Let your story be heard:
- Many women, and men, find it healing to share their story. There is something quite cathartic about self-expression from writing, storytelling, art, and music, even dance. Let your story out of your body and into the world so that the world can hold you. And it doesn’t have to be done publically, in the privacy of your home can work wonders too.
- And most importantly share your story, if you can, so that other women and families know that they are not alone, that there is no reason to hide, and to honor the life that was trying to come into this world.
Now I Lay Me Down to Sleep:
- nilmdts is a non-profit organization that offers remembrance portraits to families who have suffered the loss of a baby. Their services are free of charge. More information can be found atwww.nowilaymedowntosleep.org
So, Parenthood and everyone else who teaches women and their families that we should be keeping silent about our pregnancies my thought is this, “We would never not mourn publically the loss of an older child, why should a pregnancy loss be any different? Announcing the life trying to bloom within us is how we honor them; lets not hide our babies, but celebrate them."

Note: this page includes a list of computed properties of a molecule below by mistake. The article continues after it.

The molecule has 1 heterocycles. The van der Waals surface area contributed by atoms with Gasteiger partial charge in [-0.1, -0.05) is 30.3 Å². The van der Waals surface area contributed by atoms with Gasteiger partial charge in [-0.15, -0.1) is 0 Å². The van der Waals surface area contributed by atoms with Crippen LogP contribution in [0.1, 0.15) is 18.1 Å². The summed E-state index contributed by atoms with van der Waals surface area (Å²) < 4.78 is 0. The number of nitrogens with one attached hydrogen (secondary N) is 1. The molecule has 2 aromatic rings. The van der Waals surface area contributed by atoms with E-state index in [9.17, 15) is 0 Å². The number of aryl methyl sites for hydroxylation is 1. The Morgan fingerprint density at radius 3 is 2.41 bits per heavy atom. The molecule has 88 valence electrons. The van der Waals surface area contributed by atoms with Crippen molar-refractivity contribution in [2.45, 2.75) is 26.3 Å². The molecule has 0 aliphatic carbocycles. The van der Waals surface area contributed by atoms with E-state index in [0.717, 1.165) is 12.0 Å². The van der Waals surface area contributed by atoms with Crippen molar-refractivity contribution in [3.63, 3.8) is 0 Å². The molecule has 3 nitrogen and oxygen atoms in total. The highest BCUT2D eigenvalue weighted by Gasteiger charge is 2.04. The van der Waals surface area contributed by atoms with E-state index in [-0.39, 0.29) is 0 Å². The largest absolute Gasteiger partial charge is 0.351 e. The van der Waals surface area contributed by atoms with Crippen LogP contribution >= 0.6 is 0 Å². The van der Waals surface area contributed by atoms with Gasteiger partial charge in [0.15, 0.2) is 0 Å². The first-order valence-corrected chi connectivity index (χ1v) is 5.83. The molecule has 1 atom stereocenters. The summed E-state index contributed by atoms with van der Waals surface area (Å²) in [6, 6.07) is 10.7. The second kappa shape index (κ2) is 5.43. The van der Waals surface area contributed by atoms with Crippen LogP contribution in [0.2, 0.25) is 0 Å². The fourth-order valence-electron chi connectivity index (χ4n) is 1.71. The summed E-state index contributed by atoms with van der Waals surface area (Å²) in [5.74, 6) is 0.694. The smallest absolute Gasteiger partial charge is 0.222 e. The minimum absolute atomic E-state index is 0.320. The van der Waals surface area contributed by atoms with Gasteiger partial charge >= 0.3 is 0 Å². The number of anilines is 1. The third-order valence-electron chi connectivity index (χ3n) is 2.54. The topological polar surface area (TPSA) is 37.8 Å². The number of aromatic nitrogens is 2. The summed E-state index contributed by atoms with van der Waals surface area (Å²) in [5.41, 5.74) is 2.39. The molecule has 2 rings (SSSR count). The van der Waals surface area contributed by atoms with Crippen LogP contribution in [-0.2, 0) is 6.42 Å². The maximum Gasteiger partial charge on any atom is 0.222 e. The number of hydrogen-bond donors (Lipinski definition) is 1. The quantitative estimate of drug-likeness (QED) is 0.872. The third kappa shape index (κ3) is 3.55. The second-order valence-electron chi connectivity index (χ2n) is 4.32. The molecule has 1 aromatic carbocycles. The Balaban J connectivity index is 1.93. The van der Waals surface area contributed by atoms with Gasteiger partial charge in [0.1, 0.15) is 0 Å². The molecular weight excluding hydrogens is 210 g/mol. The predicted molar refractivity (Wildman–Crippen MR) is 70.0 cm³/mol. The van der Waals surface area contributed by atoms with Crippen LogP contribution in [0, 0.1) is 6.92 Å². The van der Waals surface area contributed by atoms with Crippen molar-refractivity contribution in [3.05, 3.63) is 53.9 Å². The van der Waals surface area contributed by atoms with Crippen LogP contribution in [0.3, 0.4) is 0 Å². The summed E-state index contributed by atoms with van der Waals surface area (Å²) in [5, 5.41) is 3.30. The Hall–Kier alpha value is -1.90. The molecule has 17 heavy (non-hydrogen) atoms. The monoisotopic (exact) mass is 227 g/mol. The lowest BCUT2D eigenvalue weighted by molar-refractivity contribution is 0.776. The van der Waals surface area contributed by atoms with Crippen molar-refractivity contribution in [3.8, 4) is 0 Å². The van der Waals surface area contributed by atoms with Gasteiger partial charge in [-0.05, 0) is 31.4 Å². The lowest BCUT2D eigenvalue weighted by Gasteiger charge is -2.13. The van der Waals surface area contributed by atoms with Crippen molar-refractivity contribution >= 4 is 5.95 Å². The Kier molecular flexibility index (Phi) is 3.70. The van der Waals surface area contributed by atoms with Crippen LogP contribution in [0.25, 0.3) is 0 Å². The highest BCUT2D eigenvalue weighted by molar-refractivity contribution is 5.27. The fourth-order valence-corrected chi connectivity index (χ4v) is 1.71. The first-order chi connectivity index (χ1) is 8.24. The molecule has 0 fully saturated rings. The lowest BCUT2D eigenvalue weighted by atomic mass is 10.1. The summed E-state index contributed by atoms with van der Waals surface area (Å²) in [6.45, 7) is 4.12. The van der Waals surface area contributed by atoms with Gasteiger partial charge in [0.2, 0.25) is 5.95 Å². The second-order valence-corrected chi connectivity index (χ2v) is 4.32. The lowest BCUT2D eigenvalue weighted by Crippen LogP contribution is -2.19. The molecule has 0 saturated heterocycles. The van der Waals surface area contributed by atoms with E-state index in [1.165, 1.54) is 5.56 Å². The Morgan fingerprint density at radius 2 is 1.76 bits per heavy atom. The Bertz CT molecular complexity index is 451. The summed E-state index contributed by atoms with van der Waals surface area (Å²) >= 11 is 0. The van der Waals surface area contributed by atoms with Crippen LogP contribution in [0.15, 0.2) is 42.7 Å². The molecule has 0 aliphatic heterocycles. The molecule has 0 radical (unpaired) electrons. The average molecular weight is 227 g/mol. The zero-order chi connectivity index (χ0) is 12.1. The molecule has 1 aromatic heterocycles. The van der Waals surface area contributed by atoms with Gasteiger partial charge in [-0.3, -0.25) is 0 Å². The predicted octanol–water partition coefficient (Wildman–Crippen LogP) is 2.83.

Kimberly has a private family coaching and consulting practice, One World Wellness. As a childbirth educator and lactation consultant the majority of her clients are focusing on the transition from couplehood to parenthood. She also supports individuals and families in personal development, family dynamics, wellness, and stress management.